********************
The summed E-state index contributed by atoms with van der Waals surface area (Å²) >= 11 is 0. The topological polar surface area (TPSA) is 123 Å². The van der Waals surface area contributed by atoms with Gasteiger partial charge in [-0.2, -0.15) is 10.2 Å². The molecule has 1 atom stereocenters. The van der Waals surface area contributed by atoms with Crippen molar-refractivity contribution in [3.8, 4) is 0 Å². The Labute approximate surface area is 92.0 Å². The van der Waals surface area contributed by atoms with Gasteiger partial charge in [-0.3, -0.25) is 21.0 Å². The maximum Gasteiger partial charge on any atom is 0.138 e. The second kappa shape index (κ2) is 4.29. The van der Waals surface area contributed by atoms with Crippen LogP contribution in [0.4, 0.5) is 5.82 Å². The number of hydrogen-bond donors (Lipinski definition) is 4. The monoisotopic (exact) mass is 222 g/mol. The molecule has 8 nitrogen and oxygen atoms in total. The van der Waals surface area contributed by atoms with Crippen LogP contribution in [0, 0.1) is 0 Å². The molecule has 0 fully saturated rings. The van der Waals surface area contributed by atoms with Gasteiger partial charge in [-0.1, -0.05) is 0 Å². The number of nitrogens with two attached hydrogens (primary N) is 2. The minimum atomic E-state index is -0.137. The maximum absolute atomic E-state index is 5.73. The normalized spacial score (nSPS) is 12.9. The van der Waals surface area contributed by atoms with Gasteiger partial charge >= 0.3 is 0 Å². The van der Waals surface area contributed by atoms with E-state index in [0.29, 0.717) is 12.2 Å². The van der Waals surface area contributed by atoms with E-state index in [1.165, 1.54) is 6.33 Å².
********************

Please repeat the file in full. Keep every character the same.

The summed E-state index contributed by atoms with van der Waals surface area (Å²) >= 11 is 0. The topological polar surface area (TPSA) is 123 Å². The van der Waals surface area contributed by atoms with Gasteiger partial charge in [-0.2, -0.15) is 10.2 Å². The molecule has 1 atom stereocenters. The van der Waals surface area contributed by atoms with Crippen molar-refractivity contribution in [3.8, 4) is 0 Å². The Labute approximate surface area is 92.0 Å². The van der Waals surface area contributed by atoms with Gasteiger partial charge in [-0.3, -0.25) is 21.0 Å². The maximum Gasteiger partial charge on any atom is 0.138 e. The second kappa shape index (κ2) is 4.29. The van der Waals surface area contributed by atoms with Crippen LogP contribution in [0.4, 0.5) is 5.82 Å². The number of hydrogen-bond donors (Lipinski definition) is 4. The monoisotopic (exact) mass is 222 g/mol. The molecule has 8 nitrogen and oxygen atoms in total. The van der Waals surface area contributed by atoms with Crippen LogP contribution in [0, 0.1) is 0 Å². The molecule has 0 fully saturated rings. The van der Waals surface area contributed by atoms with Gasteiger partial charge in [-0.1, -0.05) is 0 Å². The number of nitrogens with two attached hydrogens (primary N) is 2. The minimum atomic E-state index is -0.137. The maximum absolute atomic E-state index is 5.73. The normalized spacial score (nSPS) is 12.9. The van der Waals surface area contributed by atoms with Gasteiger partial charge >= 0.3 is 0 Å². The van der Waals surface area contributed by atoms with E-state index in [0.29, 0.717) is 12.2 Å². The van der Waals surface area contributed by atoms with E-state index in [1.165, 1.54) is 6.33 Å².